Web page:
Coordinates: 42°11′N 20°18′E / 42.183°N 20.300°E / 42.183; 20.300

Grastenicchia Fiume (the river of Krasniqja, Valbona) in 1688 by Venetian cartographer, Vincenzo Coronelli

Krasniqi is a historical Albanian tribe and region in the Accursed Mountains in northeastern Albania, bordering Kosovo.[1]. The region lies within the Tropojë District and is part of a wider area between Albania and Kosovo that is historically known as Malësia e Gjakovës (Highlands of Gjakova). Krasniqi stretches from the Valbonë river in the north to Lake Fierza in the south and includes the town Bajram Curri. Members of the Krasniqi tribe are also found in Kosovo and Northern Macedonia.



The region is called Krasniqe (Krasniqja in definite Albanian) and its people are called Krasniqë. The Krasniqi region is situated in the District of Tropoja and stretches from the Montenegrin border in the north to Lake Fierza in the south, from the Mërturi region in the west to the District of Has in the east, and includes most of the upper Valbona valley. It borders on the traditional tribal regions of Bugjoni to the south, Gashi to the northeast, Nikaj-Mërtur to the west, and Bytyçi to the east.[2] The main settlements of the region are the town of Bajram Curri, Bujan, Shoshan, Kocanaj, Dragobia, Bradoshnicë, Degë, Llugaj, Murataj, Margegaj, Lëkurtaj, Bunjaj.

Krasniqi has its roots in the highlands of Gjakova, but over the centuries has spread to neighbouring areas. Thus, today many descendants of the Krasniqi fis are found within present-day Kosovo, especially in the western part (to the east of Krasniqi itself), having settled there since late 17th century.[3] On the Kumanovo Black Mountain, descendants of the Krasniqi fis were recorded in the villages of Gošince, Slupčane, Alaševce (in Lipkovo) and Ruđince (in Staro Nagoričane) in 1965.[4] There are also Krasniqi tribe members in Morani village of Skopje.[5]


Oral traditions and fragmentary stories were collected and interpreted by writers who travelled in the region in the 19th century about the early history of Krasniqi. Johann Georg von Hahn recorded the first oral tradition about Krasniqi's origins from a Catholic priest named Gabriel in Shkodra in 1850. According to this account, the first direct male ancestor of the Krasniqi was Kastër Keqi, son of a Catholic Albanian named Keq who fleeing from Ottoman conquest settled in the Slavic-speaking area that would become the historical Piperi tribal region in what is now Montenegro. His sons, the brothers Lazër Keqi (ancestor of Hoti, Ban Keqi (ancestor of Triepshi), Merkota Keqi (ancestor of Mrkojevići) and Vas Keqi (ancestor of Vasojevići) had to abandon the village after committing murder against the locals, but Keq and his younger son Piper Keqi remained there and Piper Keqi became the direct ancestor of the Piperi tribe.[6] The name of the first ancestor, Keq, which means bad in Albanian, is given in Malësia to only children or to children from families with very few children (due to infant mortality). In those families, an "ugly" name (i çudun) was given as a spoken talisman to protect the child from the "evil eye.[7] The name Kastër has also been recorded as Krasno, Kras or Krasto.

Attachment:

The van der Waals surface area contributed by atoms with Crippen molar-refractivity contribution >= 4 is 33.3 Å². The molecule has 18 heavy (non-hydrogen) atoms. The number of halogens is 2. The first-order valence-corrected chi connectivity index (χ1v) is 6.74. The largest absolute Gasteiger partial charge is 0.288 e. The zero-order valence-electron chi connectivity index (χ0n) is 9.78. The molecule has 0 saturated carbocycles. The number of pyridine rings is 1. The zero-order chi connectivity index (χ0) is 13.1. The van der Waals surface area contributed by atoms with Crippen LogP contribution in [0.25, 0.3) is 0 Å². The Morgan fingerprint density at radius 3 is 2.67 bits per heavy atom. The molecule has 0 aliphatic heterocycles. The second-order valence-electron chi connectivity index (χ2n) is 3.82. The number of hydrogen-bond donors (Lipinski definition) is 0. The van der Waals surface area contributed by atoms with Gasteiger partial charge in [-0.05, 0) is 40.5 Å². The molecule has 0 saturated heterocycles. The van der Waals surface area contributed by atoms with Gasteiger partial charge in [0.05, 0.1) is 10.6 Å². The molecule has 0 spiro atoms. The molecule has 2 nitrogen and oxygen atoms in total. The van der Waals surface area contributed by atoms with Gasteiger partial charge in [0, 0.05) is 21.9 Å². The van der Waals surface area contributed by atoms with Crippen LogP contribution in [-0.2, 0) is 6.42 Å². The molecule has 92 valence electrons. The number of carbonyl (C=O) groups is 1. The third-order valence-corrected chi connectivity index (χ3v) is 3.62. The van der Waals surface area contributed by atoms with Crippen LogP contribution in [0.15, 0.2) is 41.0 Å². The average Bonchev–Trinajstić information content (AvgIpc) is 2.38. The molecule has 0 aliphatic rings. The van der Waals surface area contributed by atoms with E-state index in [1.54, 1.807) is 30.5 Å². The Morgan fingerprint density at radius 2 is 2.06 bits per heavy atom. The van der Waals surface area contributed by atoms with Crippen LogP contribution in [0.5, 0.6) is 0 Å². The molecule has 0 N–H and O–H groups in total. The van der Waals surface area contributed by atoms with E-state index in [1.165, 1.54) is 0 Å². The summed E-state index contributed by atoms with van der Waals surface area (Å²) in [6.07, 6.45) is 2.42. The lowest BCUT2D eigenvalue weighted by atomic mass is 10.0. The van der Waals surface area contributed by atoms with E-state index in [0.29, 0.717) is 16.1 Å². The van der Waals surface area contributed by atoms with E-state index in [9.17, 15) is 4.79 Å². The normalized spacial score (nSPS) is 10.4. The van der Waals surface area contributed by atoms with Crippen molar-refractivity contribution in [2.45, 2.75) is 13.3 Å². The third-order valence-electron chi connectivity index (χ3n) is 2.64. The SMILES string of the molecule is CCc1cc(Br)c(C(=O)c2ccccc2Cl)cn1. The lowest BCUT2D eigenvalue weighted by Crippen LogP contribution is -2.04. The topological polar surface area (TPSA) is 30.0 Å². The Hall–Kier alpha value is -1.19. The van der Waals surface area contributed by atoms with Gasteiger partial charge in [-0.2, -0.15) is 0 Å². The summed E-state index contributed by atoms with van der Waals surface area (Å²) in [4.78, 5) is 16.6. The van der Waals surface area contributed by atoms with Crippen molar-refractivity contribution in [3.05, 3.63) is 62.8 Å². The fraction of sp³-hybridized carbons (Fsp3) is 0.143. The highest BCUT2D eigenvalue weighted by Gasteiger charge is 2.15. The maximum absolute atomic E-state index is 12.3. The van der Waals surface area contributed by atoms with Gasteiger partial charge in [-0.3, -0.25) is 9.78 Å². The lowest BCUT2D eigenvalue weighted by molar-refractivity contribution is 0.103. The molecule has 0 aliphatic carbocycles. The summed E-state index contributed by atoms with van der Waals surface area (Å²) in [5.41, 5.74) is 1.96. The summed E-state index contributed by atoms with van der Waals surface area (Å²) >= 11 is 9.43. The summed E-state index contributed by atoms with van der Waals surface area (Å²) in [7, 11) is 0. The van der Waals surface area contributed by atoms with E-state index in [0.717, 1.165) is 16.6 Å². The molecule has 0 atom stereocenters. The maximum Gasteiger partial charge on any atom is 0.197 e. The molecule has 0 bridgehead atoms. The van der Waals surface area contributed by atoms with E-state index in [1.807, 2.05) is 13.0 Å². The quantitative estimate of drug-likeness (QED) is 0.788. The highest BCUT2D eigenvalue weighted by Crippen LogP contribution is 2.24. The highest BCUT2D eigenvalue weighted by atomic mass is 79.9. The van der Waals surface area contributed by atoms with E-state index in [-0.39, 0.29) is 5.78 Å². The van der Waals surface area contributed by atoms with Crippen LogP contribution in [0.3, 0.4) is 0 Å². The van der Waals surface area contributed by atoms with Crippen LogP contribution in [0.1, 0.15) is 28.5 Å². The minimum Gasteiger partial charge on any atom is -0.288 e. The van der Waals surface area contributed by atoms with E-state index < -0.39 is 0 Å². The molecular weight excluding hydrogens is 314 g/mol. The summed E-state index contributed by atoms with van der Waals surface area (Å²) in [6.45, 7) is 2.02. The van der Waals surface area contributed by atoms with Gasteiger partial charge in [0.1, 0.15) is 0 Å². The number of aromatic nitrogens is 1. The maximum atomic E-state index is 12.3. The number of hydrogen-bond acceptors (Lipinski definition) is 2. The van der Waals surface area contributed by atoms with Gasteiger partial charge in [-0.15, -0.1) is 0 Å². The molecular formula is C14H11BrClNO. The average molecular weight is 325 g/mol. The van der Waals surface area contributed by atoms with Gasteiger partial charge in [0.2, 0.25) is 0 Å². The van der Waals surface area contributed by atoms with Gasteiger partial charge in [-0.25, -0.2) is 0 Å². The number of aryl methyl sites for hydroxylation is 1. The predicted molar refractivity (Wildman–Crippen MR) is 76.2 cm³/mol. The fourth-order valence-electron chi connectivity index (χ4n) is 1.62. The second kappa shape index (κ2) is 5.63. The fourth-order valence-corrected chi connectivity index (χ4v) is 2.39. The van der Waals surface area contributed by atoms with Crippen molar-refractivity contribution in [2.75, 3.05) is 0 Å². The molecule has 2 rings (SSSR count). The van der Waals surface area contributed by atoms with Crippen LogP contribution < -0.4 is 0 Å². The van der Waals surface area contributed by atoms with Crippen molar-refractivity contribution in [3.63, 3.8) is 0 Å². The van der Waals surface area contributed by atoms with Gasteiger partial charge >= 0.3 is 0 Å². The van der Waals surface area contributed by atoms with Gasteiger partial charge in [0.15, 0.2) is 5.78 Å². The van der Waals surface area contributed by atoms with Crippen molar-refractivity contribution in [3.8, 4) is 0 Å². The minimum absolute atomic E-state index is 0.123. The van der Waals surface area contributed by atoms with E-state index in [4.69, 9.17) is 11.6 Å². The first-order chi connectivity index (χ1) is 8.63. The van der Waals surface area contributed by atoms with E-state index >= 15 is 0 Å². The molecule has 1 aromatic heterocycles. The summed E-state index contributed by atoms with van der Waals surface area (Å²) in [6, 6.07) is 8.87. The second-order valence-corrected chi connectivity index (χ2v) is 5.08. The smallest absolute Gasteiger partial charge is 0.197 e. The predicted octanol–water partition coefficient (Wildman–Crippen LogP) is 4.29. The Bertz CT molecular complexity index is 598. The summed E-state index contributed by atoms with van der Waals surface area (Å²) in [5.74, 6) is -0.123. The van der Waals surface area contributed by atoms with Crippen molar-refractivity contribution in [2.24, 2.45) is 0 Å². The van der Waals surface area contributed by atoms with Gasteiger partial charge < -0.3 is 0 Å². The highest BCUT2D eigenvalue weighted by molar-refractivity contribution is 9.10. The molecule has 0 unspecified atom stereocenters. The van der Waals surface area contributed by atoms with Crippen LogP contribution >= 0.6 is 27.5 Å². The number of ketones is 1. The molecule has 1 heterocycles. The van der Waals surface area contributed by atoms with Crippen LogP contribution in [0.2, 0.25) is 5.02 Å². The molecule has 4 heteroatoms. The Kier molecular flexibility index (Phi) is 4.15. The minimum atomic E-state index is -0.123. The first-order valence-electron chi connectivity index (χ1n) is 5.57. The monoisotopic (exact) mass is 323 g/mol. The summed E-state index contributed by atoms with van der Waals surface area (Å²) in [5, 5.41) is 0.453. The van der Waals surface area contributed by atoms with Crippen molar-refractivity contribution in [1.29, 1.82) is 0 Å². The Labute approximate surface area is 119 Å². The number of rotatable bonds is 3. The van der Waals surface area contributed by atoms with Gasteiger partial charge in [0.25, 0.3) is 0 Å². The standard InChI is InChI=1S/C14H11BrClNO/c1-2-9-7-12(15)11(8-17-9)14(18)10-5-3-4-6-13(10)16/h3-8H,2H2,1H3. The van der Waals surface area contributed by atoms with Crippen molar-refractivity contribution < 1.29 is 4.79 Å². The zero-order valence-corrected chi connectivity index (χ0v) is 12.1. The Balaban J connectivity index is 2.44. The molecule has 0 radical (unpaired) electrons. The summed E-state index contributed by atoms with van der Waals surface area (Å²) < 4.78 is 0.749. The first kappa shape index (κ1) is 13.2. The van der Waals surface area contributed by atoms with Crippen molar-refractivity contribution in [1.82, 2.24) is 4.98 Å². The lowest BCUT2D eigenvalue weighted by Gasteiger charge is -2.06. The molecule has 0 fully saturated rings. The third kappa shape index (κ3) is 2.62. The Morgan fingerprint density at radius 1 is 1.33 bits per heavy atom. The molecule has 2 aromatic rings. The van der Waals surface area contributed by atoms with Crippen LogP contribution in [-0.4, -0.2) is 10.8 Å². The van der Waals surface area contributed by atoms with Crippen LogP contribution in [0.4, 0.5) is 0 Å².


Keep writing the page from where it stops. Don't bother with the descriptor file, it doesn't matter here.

The name Kastër and its variants correspond to a settlement that appears in the Decani chrysobulls of 1330 as Krastavljane and in the defter of the sanjak of Scutari in 1485 as Hrasto. This toponym's etymology probably comes from the Slavic word hrasto (oak).[2][8] It had ten households and its head household was that of Petri, son of Gjonima. One of the household heads, Nika Gjergj Bushati was related to the Bushati fis.[9] Villages that later were part of Krasniqi that appear in the defter of 1485 are Shoshan (20 households) and Dragobia (six households).[9] These villages were not part of the same community or the same administrative unit as other tribes of northern Albania and Montenegro like Hoti or Piperi which were in the process of their final formation at that time. It is also unclear what the relation of the people of these settlements is to the first historical ancestor of Krasniqi who lived about 70 years later.